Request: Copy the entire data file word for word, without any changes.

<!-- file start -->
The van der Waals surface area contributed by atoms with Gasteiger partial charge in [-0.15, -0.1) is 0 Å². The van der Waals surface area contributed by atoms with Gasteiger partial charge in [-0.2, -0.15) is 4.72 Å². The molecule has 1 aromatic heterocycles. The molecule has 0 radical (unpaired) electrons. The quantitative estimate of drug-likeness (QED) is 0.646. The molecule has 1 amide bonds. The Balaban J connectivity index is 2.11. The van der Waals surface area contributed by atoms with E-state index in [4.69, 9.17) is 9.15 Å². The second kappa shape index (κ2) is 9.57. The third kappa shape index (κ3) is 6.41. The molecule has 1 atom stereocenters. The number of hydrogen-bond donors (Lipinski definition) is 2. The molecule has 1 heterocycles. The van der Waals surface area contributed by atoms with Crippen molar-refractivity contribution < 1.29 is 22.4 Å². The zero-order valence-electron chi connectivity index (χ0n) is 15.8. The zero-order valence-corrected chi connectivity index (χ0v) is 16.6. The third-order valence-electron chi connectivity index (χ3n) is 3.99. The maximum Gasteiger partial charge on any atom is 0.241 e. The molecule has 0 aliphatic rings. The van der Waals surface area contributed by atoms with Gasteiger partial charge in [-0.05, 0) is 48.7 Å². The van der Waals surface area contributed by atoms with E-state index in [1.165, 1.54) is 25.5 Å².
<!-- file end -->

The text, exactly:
The van der Waals surface area contributed by atoms with Gasteiger partial charge in [-0.15, -0.1) is 0 Å². The van der Waals surface area contributed by atoms with Gasteiger partial charge in [-0.2, -0.15) is 4.72 Å². The molecule has 1 aromatic heterocycles. The molecule has 0 radical (unpaired) electrons. The quantitative estimate of drug-likeness (QED) is 0.646. The molecule has 1 amide bonds. The Balaban J connectivity index is 2.11. The van der Waals surface area contributed by atoms with E-state index in [4.69, 9.17) is 9.15 Å². The second kappa shape index (κ2) is 9.57. The third kappa shape index (κ3) is 6.41. The molecule has 1 atom stereocenters. The number of hydrogen-bond donors (Lipinski definition) is 2. The molecule has 1 heterocycles. The van der Waals surface area contributed by atoms with Crippen molar-refractivity contribution < 1.29 is 22.4 Å². The zero-order valence-electron chi connectivity index (χ0n) is 15.8. The zero-order valence-corrected chi connectivity index (χ0v) is 16.6. The third-order valence-electron chi connectivity index (χ3n) is 3.99. The maximum Gasteiger partial charge on any atom is 0.241 e. The molecule has 0 aliphatic rings. The van der Waals surface area contributed by atoms with Gasteiger partial charge in [-0.05, 0) is 48.7 Å². The van der Waals surface area contributed by atoms with E-state index in [1.165, 1.54) is 25.5 Å².